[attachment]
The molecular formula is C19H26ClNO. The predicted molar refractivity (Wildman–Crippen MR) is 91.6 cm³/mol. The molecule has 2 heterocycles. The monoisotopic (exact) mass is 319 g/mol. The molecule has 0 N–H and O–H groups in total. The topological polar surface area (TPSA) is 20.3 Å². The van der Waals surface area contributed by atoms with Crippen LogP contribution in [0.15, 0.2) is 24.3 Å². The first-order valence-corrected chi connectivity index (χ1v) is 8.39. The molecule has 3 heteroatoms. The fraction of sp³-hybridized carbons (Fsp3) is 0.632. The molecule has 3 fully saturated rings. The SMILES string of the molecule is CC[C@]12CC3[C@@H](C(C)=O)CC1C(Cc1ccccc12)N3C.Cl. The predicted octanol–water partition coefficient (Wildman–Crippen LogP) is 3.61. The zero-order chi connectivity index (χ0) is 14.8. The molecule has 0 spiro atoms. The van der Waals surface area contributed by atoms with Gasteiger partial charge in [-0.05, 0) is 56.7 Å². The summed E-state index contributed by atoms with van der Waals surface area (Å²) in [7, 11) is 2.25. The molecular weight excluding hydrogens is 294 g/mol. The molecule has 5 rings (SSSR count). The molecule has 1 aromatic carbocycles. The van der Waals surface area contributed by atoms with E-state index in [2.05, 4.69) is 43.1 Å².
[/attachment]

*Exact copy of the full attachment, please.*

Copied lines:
The molecular formula is C19H26ClNO. The predicted molar refractivity (Wildman–Crippen MR) is 91.6 cm³/mol. The molecule has 2 heterocycles. The monoisotopic (exact) mass is 319 g/mol. The molecule has 0 N–H and O–H groups in total. The topological polar surface area (TPSA) is 20.3 Å². The van der Waals surface area contributed by atoms with Crippen LogP contribution in [0.15, 0.2) is 24.3 Å². The first-order valence-corrected chi connectivity index (χ1v) is 8.39. The molecule has 3 heteroatoms. The fraction of sp³-hybridized carbons (Fsp3) is 0.632. The molecule has 3 fully saturated rings. The SMILES string of the molecule is CC[C@]12CC3[C@@H](C(C)=O)CC1C(Cc1ccccc12)N3C.Cl. The predicted octanol–water partition coefficient (Wildman–Crippen LogP) is 3.61. The zero-order chi connectivity index (χ0) is 14.8. The molecule has 0 spiro atoms. The van der Waals surface area contributed by atoms with Gasteiger partial charge in [-0.05, 0) is 56.7 Å². The summed E-state index contributed by atoms with van der Waals surface area (Å²) in [7, 11) is 2.25. The molecular weight excluding hydrogens is 294 g/mol. The molecule has 5 rings (SSSR count). The molecule has 1 aromatic carbocycles. The van der Waals surface area contributed by atoms with E-state index in [2.05, 4.69) is 43.1 Å².